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Rose Rust Takes Off this Spring


Michelle Grabowski, University of Minnesota Extension Educator

Cool temperatures this spring seem to be encouraging rust fungi on roses. Several different species of Phragmidium (the rust fungus) can infect both wild and cultivated roses. Gardeners should keep an eye out for two different forms of this fungus.

Bright powdery orange spores, known as uredinia, are likely to catch a gardener’s eye. These spores form in raised pustules on the underside of infected leaves, stems, or petioles (central portion of the leaf that the individual leaflets are connected to). Yellow to brown leaf spots may be noticeable from the top surface of the leaf but may not form on all rose cultivars. Infected petioles and young green stems may actually become twisted and distorted around the site of the infection. Rust fungi can infect all plant parts except the roots and gardeners may notice bright orange pustules in unusual places!

Photo 1: Uredinia on the lower surface of a rose leaf. Michelle Grabowski

If the bright orange uredinia are found on a rose plant, carefully inspect all stems that are one year or older for dark brown to black raised bumps forcing their way through the epidermis. These dark brown to black pustules are the same rust fungus in a different form. Dark brown to black teliospores fill these pustules and are tough enough to survive Minnesota’s harsh winter weather.


Photo 2: Uredinia on a young rose stem. Michelle Grabowski

Rust fungi have a complicated lifecycle that involve 5 different unique spore stages. The two described above are those most easily seen by gardeners. The bright orange uredinia can spread on the wind to infect more leaves within the plant or on nearby roses. These spores need cool temperatures, preferably 65-70F, and 2-4 hours of continuous moisture on the plant surface in order to start a new infection. If weather conditions become hot and dry, spread of the rust fungi is dramatically reduced.

Teliospores typically do not form until late summer or early fall. They are often found in the same area as the bright orange uredinia and therefore can also occur on leaves, stems and petioles. If gardeners are seeing the dark brown to black teliospore pustules now, these were formed last year and are likely the source of this year’s infections.

Photo 3: Rust fungi can infect all above ground parts of the rose including rose hips. Michelle Grabowski

The amount of damage that rust fungi can do to a rose plant varies greatly depending on several factors. Most roses are somewhat susceptible to the disease, but a few cultivars are particularly sensitive and will lose leaves in response to just a few bright orange pustules. For most roses, disease severity depends on weather conditions. If cool damp weather persists the rust fungi can grow and spread dramatically. If the summer turns hot and dry, the rust may dry up as well. A few leaf spots will not seriously affect the health of the plant but if infections on stems grow large enough to girdle the stem or otherwise restrict the flow of water and nutrients, that stem may be killed. The fungi that cause rust on roses will not infect other plants in the garden.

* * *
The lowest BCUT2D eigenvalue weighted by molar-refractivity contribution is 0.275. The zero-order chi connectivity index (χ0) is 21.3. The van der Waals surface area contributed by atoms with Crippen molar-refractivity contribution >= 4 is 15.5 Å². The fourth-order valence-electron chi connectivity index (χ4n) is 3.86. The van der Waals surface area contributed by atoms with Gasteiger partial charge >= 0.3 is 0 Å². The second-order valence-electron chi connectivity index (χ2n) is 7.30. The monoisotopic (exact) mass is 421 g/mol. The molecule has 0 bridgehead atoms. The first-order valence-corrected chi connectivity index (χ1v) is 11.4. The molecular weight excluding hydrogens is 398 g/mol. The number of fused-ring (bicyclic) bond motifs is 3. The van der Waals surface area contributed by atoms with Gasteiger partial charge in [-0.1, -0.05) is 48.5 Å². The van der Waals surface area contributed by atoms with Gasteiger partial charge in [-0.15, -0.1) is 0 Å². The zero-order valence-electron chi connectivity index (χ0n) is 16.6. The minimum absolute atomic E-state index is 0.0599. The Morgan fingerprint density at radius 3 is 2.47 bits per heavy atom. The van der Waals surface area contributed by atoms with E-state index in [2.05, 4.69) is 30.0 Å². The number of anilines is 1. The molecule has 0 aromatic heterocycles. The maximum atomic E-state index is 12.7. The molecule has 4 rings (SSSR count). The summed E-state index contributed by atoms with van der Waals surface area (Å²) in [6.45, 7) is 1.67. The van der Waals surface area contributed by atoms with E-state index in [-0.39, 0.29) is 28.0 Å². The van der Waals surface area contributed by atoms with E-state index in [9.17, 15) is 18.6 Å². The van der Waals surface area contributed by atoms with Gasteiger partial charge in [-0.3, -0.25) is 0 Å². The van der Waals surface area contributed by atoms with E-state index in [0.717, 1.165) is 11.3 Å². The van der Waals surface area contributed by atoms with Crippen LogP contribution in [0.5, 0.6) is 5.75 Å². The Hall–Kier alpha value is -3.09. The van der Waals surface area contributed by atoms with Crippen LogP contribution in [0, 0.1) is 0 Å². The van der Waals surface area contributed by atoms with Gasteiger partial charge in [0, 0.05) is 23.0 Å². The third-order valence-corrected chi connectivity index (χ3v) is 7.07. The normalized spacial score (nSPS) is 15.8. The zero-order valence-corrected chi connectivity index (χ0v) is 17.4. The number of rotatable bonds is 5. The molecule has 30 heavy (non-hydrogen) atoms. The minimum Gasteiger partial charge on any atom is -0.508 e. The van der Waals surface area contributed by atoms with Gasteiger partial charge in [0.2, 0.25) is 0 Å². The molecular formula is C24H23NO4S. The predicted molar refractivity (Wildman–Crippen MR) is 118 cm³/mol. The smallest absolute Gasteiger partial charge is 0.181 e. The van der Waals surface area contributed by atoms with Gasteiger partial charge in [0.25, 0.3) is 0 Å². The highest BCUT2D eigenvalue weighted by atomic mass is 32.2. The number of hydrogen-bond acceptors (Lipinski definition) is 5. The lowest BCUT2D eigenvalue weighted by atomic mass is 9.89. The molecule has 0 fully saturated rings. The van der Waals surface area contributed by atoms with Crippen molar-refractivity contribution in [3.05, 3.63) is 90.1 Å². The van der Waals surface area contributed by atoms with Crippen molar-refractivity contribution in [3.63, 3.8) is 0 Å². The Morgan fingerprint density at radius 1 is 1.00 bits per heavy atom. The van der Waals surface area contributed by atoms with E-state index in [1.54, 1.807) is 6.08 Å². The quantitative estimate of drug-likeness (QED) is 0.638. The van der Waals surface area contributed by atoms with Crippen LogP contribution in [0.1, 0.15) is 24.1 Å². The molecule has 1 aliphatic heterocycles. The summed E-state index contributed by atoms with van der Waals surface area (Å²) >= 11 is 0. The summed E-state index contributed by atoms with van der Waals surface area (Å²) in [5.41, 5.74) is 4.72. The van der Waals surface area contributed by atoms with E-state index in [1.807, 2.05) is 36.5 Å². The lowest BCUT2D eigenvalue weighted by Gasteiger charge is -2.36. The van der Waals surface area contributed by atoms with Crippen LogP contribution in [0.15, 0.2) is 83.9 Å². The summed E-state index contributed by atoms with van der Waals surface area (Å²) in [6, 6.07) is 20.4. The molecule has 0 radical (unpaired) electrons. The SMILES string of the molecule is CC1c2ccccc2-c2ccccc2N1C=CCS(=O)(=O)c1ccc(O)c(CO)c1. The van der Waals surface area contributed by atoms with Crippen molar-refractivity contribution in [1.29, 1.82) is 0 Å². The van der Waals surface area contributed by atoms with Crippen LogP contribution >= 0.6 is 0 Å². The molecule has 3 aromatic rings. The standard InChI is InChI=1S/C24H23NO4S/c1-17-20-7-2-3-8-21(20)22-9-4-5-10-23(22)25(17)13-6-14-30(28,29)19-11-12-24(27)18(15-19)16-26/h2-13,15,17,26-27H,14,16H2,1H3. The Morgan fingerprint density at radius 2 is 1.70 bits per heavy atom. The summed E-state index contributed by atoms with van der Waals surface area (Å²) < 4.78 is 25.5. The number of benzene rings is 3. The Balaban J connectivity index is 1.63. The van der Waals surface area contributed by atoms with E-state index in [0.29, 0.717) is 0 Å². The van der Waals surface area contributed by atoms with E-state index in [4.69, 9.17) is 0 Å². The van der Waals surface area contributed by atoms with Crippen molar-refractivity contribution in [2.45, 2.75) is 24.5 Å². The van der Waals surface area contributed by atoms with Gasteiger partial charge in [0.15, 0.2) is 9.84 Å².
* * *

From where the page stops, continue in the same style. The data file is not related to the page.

Managing Rust on Rose

Damage from rust on roses can be minimized by slowing the spread of the disease.

  • Examine the underside of the rose leaves and young green shoots for bright orange pustules.

  • Pinch off infected leaves and shoots. Collect diseased plant parts in a bag and remove them from the garden. Never remove more than 1/3rd of a plant’s foliage even if it means leaving a few leaf spots on the plant!

  • Carefully inspect last year’s stems for black to dark brown raised pustules. If present, prune out and destroy all infected stems.

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  • If last year’s leaves are still present around the base of the plant, rake them up and remove them from the garden.

  • Prune roses to promote good air movement in and around the plant.

  • When planting new roses allow enough space for the mature plant. Avoid crowding plants together which increases humidity in the canopy.

  • Use drip irrigation or a soaker hose instead of sprinkler irrigation to keep leaves dry.

  • Several fungicides including those with the active ingredient triforine and propicanazole will protect healthy rose leaves from infection by the rust fungi. Always read and follow all label instructions when using a pesticide! In Minnesota fungicides are rarely necessary.

Remember a little bit of rose rust will not seriously affect the health of the plant. Roses will tolerate leaf spots as long as green leaf tissue remains. Stem infections should be taken more seriously as they can affect a larger portion of the plant. In both cases use of good sanitation and moisture reducing practices are often enough to successfully manage the disease.

Photo 4: Black pustules of teliospores on last year's infected stems plus newly infected leaves. Michelle Grabowski

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